Happy Thursday! Today is hubby’s last day at work for a while as he gets back to pursuing a lifelong dream of earning that elusive Master’s Degree. He sent me this note on Monday and I spilled a bunch of pretty pleases his way to let me share it. Please welcome my real life hero, the Fabulous Mr. Flores.
Today is my last Monday of working for the federal government. Thinking about that makes my stomach hurt, makes me nauseous and queasy. However, it also brings a smile to my face. For months, I have struggled to get up in the morning and go to work. In all of my adult life, I have never gotten up and gone to work. My Army career, through all the trials and tribulations, I never once got up in the morning and said, “All right, I am off to work.” I always just got up and did what the Army asked me to do. Being a Soldier was not work, it was my life. It was part of me. I was the Army and the Army was me. It was exhiliarating.
Even near the end, as I got older and tired easily, I loved it. I did however retire when it was time to retire. I never became that fat, old, disgruntled Master Sergeant. Do not get me wrong, I did get fat and old, but I was not disgruntled. I retired when it was time to retire, at the right time, as some might say.
Since retiring, I have worked at perhaps one of the best places to work in Northern Virginia; it is a government position, but not your typical type of government job. I work in a place that utilizes innovative technology to inform government decision makers and warfighters alike, what is occurring around the world. I work at a place that allows me to work a flexible schedule, thus balancing my work life with my family life. I work at a place that most would be envious of.
However, sadly, it is “work”. It is not my passion. It does not excite me.
One morning, I was in Al-Samawah, Iraq, and I had slept through the night for the first time in weeks. It was an odd experience. I could not figure out why I was uneasy after a full night’s restful sleep. Then it dawned on me, it was the first night in weeks that I had not heard gunfire. After pondering this, I felt at ease. I felt a sense of accomplishment, a sense of satisfaction. In those few moments, as I laid on the ground in my pup tent, I realized I had lived a lifetime’s worth of experiences. I realized that I could close the book on this part of my life, and be satisfied with all I had experienced and accomplished–growing up in a low income, single parent home, in perhaps not the best neighborhoods, joining the Army when it was highly discouraged, succeeding in my chosen profession despite the fact that I had way too many young indiscretions, marrying the most wonderful woman in the world and helping her raise the most awesome child. I had accomplished a lot and I was completely satisfied in those few moments that I laid in the desert. Then I got up, walked out of the tent, lit a cigarette and started writing the next chapter in my life.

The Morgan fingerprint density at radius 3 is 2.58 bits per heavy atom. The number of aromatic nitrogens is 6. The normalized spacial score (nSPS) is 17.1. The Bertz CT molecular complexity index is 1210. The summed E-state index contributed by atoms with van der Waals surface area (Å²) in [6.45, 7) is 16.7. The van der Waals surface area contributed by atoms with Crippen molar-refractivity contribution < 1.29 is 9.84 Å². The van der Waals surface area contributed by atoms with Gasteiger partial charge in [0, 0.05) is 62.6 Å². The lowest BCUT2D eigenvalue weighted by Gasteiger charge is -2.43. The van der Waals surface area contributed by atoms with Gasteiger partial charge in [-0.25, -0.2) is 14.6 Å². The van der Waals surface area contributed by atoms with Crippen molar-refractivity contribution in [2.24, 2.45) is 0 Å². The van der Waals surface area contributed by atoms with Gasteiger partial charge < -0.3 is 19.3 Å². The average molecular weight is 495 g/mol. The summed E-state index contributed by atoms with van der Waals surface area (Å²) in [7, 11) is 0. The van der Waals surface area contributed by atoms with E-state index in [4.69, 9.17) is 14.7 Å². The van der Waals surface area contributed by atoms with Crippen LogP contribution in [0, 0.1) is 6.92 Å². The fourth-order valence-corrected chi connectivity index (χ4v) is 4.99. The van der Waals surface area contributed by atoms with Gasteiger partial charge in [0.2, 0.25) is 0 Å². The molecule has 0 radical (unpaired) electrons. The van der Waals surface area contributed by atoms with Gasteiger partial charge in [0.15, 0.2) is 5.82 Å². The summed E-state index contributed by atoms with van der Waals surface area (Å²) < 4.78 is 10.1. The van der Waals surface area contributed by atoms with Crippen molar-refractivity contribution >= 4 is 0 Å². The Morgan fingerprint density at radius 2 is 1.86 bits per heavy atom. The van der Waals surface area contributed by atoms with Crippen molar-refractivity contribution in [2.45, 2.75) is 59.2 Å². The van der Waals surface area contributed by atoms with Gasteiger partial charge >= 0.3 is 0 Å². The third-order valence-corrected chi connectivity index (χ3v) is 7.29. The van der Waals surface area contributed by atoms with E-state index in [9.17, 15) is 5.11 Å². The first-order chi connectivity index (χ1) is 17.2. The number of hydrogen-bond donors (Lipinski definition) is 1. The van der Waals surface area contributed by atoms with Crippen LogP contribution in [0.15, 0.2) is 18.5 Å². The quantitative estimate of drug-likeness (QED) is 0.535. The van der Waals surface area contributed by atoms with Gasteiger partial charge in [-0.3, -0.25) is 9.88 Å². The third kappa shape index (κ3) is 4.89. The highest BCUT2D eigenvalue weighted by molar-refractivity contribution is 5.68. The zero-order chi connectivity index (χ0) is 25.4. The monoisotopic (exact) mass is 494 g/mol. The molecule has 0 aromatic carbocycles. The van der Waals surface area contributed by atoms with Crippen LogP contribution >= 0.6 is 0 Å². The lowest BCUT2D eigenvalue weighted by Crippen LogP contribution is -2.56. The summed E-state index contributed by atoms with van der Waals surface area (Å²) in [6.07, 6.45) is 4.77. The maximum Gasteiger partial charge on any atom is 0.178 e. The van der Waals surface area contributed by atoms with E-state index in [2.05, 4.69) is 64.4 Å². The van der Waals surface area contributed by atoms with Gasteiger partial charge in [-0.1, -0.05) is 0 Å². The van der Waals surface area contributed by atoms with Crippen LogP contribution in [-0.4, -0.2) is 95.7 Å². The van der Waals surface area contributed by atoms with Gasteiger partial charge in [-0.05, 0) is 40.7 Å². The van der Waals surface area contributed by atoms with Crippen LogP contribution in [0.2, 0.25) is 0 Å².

I spent the last several years of my Army career chasing the Iraq Invasion exhilaration. Those who have been “In The Zone,” being the best that they can be for a prolonged period of time, will definitely understand the chase I was on. I cannot say I ever found it again, but it was exciting trying. I helped shape the future Army and became a more mature, responsible man. A man that perhaps my wife’s father, a man I should have called dad, would be proud of.
So today, as I realize that in a few days, I will be unemployed, I have that feeling again, that feeling that I had in Al-Samawah. I am at ease and at peace, I can now truly close the book on my Army career and begin writing the third chapter of my life.
I do not know what is going to happen next. The plan right now is to become a full time student and pursue a master’s degree in high school counseling. I feel my passion lies in giving back and helping the youth. How I will pay the bills and support the family is not very clear right now. I will use the Post 9/11 GI Bill for the most part. Perhaps I will get a part time job that will not interfere with school. Maybe I will knock door to door, asking my friends and family if they are in need of any help around the house or yard or even in their home office filing, sorting or typing. I might even just ask for donations, using those fancy crowd-funding websites that help raise money. I do not know and to be honest, it does not really matter right now.
I have a solid base of friends and family. I have great partners in my wife and son. I have my faith, my work ethic, my perseverance and my tenacity. That is all I truly need.
All I know right now is that on the last day of “work”, I will walk out of the big fancy building I work in, light a cigarette, and begin writing the next chapter of my life.
Thank you for letting me share this, hun.